Safety of cosmetics is a gray area
By Robert Cohen
Star-Ledger (New Jersey)
May 27, 2007
Washington — OPI Products, a leading professional nail-
care company, reformulated its nail polishes, treatments and
hardeners in the past year to remove chemicals that some
have warned could pose potential health threats.
The California company insisted its products were
completely safe and met all Food and Drug Administration
requirements, but said it altered the formulas to comply
with new safety standards recently imposed by the European
Union and to eliminate concerns raised by a number of public
"Rather than getting mired in the question of whether the
old formulas were safe, I'm sure you will agree it's more
important to focus on the future," Eric Schwartz, chief
operating officer of OPI, said in a March letter to a member
group of the Campaign for Safe Cosmetics.
The Campaign for Safe Cosmetics, a coalition of health
and environmental organizations, for several years has been
pressuring personal-care product and cosmetic companies to
phase out chemicals they say have been linked to cancer,
birth defects and other health problems.
The organization has targeted hair dyes, shampoos,
mascara, antiperspirants, deodorants, perfumes, creams, nail
polish and other products. While chemicals in any one
consumer item alone are unlikely to cause harm, the
coalition argues, repeated exposure to industrial chemicals
from many different sources on a daily basis could have
negative long-term health consequences.
In the case of OPI, the company eliminated dibutyl
phthalate, toluene and formaldehyde, three potential
The cosmetic campaign has met with some success, fueled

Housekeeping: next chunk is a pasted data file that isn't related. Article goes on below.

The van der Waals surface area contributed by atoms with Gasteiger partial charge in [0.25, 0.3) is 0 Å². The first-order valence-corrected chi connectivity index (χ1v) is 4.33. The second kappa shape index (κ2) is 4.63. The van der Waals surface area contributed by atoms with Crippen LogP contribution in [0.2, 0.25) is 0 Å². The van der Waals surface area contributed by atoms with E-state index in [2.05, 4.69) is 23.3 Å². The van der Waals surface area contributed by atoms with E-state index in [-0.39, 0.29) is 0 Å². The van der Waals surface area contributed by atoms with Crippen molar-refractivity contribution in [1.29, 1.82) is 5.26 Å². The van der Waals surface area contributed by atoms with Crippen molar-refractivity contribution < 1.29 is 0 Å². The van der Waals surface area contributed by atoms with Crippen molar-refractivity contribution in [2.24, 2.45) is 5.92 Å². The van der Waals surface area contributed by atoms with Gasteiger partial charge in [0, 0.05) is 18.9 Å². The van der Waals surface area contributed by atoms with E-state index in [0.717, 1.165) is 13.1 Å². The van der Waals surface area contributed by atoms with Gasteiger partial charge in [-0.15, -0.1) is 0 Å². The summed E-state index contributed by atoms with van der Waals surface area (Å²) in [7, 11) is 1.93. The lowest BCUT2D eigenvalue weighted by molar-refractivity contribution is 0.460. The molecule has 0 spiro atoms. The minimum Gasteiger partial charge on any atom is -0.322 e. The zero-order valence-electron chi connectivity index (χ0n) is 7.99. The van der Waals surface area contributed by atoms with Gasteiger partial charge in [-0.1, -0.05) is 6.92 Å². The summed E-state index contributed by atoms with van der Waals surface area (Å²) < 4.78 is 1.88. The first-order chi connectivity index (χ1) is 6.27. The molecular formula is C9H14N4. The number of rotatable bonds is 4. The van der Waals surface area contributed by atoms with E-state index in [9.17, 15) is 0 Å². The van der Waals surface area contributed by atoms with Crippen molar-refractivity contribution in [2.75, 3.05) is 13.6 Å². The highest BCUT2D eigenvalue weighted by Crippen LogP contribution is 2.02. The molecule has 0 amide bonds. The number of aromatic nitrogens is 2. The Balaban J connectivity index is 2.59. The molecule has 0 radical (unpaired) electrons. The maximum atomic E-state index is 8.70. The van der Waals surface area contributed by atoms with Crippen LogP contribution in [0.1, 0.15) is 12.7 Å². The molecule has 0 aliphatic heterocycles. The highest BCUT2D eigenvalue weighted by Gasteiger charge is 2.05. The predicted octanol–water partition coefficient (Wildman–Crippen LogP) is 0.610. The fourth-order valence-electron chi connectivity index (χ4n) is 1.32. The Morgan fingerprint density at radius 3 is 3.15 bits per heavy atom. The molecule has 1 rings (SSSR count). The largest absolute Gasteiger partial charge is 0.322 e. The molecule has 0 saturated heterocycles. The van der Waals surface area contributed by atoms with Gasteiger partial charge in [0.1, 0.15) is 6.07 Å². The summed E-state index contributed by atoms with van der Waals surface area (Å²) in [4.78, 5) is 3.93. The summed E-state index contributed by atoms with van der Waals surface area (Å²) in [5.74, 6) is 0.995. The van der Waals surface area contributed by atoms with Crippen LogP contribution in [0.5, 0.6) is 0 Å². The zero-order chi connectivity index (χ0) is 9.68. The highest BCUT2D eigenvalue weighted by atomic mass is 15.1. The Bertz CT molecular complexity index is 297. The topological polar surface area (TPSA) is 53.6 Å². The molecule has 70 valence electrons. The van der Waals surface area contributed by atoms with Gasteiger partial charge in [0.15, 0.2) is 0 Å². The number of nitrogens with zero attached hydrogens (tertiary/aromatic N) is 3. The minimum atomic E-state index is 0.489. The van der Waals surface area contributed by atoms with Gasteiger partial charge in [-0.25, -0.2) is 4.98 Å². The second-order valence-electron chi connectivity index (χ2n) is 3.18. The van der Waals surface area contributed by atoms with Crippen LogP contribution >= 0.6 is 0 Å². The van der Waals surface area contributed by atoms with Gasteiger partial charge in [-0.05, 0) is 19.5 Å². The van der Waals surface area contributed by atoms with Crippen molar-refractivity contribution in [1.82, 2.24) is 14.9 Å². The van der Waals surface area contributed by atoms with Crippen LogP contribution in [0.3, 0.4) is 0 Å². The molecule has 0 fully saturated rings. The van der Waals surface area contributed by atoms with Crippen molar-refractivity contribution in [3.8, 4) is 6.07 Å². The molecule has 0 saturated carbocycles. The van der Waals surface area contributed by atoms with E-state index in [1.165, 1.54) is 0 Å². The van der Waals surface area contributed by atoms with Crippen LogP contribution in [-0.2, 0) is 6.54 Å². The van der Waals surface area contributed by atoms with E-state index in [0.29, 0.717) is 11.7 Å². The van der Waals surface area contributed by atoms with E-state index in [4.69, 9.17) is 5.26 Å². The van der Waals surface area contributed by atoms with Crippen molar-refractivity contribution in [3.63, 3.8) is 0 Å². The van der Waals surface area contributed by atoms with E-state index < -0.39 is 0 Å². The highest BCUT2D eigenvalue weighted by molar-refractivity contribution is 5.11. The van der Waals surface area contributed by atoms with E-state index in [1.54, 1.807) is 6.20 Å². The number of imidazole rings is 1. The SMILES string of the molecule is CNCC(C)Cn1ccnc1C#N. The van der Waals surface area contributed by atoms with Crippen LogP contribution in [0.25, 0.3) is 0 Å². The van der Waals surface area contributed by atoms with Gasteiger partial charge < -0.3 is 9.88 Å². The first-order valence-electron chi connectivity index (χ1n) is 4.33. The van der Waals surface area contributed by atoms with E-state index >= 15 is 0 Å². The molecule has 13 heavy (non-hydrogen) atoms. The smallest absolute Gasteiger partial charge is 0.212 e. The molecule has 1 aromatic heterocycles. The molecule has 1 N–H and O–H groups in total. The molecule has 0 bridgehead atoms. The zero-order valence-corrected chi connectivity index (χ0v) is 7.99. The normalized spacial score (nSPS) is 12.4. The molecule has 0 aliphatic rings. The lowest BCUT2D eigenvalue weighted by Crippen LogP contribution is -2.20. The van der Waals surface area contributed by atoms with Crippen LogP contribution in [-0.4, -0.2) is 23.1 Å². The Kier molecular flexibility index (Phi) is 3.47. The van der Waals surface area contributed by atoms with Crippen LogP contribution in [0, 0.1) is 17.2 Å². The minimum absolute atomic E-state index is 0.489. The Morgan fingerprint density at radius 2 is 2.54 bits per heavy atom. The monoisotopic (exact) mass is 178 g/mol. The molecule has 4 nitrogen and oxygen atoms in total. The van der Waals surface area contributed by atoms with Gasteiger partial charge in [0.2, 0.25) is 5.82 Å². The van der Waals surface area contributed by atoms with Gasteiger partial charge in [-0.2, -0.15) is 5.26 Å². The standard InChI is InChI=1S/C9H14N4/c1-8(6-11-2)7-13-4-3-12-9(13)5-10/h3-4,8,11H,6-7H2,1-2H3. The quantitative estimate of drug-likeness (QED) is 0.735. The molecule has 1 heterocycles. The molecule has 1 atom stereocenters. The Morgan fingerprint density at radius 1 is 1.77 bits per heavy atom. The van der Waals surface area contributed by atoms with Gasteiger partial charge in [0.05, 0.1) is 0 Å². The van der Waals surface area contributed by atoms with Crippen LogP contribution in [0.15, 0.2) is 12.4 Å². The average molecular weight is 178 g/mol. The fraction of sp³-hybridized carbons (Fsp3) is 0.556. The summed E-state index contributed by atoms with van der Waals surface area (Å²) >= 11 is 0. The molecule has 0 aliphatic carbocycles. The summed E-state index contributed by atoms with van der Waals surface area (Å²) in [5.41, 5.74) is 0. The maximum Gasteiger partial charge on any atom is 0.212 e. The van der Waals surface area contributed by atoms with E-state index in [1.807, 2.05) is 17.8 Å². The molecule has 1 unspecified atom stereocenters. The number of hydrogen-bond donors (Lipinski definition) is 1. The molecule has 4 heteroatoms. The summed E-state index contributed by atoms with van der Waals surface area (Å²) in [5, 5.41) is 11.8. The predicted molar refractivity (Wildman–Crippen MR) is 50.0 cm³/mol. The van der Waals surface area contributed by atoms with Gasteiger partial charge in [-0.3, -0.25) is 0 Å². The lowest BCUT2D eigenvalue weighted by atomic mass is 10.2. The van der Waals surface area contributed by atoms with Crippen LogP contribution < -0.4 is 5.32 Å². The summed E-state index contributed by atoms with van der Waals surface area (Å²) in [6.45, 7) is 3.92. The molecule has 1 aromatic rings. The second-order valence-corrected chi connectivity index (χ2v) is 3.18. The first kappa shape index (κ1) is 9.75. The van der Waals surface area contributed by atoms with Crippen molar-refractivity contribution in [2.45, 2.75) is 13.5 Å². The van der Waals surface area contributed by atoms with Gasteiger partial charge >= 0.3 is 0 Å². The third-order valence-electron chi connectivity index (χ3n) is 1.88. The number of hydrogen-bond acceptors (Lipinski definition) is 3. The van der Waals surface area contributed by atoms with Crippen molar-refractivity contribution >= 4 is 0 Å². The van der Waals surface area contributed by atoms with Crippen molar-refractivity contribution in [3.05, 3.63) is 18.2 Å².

in part by the EU's 2004 ban on use in cosmetics of more
than 1,000 of chemicals known or strongly suspected of
causing cancer, mutation or birth defects.
The effort also has aided a newly enacted California
chemical ingredient disclosure law for cosmetics, and a 2007
EU policy requiring all companies, including cosmetic firms
that produce or use chemicals, to collect extensive data on
possible human health risks of the substances.
Now many of the industry's big players are fighting back
against the public campaign, refuting claims there are any
health or safety problems.
John Bailey, executive vice president for science at the
Cosmetic, Toiletry and Fragrance Association, said the
industry has a long record of safety, and spends
considerable time and money in scientific research and
product formulation to ensure the public health is
The claims by the health and environmental groups about
carcinogens and dangerous ingredients in cosmetics, he said,
represent "scare tactics" rather than rigorous science.
Their information, he said, is "incomplete," and "they are
not telling the full story."
Bailey, a former head of the FDA's office of cosmetics,
acknowledged some manufacturers such as OPI that market in
Europe and want to avoid public relations problems have
decided to make changes in their products.
"Companies are in business and they have to make
decisions for marketing reasons," Bailey said. "They have to
be responsive to consumer perceptions."
So far, the consumer coalition has convinced about 550
companies to sign a compact agreeing to remove all toxic
chemicals and replace them with safer alternatives. Many of
the companies are part of the "natural products" industry,
including the Body Shop, Burt's Bees, Avalon Natural
Products and Aubrey Organics.
But the coalition has met resistance from the big names
in cosmetics and personal care products, including Estée
Lauder, Revlon, Chanel, Clinique, L'Oreal, Unilever and